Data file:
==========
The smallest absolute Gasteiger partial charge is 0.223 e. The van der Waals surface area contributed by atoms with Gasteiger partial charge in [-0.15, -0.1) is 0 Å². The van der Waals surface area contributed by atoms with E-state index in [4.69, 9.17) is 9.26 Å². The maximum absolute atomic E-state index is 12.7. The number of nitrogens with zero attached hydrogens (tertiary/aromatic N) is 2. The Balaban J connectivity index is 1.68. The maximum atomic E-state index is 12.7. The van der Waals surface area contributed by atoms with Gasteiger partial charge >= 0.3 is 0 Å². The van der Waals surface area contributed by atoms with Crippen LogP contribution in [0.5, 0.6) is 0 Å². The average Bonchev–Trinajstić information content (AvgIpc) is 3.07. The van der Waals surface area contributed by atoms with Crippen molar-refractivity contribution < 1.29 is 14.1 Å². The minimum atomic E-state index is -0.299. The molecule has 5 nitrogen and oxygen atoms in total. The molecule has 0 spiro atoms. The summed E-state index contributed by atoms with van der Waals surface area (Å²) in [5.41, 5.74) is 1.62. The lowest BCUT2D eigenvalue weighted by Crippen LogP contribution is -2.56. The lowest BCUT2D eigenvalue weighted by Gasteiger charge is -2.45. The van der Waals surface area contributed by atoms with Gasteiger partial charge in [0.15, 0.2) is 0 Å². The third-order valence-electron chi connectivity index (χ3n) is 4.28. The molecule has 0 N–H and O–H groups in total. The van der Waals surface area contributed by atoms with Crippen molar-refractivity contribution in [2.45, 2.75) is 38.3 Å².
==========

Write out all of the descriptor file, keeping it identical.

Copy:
The smallest absolute Gasteiger partial charge is 0.223 e. The van der Waals surface area contributed by atoms with Gasteiger partial charge in [-0.15, -0.1) is 0 Å². The van der Waals surface area contributed by atoms with E-state index in [4.69, 9.17) is 9.26 Å². The maximum absolute atomic E-state index is 12.7. The number of nitrogens with zero attached hydrogens (tertiary/aromatic N) is 2. The Balaban J connectivity index is 1.68. The maximum atomic E-state index is 12.7. The van der Waals surface area contributed by atoms with Gasteiger partial charge >= 0.3 is 0 Å². The van der Waals surface area contributed by atoms with Crippen LogP contribution in [0.5, 0.6) is 0 Å². The average Bonchev–Trinajstić information content (AvgIpc) is 3.07. The van der Waals surface area contributed by atoms with Crippen molar-refractivity contribution < 1.29 is 14.1 Å². The minimum atomic E-state index is -0.299. The molecule has 5 nitrogen and oxygen atoms in total. The molecule has 0 spiro atoms. The summed E-state index contributed by atoms with van der Waals surface area (Å²) in [5.41, 5.74) is 1.62. The lowest BCUT2D eigenvalue weighted by Crippen LogP contribution is -2.56. The lowest BCUT2D eigenvalue weighted by Gasteiger charge is -2.45. The van der Waals surface area contributed by atoms with Gasteiger partial charge in [0.15, 0.2) is 0 Å². The third-order valence-electron chi connectivity index (χ3n) is 4.28. The molecule has 0 N–H and O–H groups in total. The van der Waals surface area contributed by atoms with Crippen molar-refractivity contribution in [2.45, 2.75) is 38.3 Å².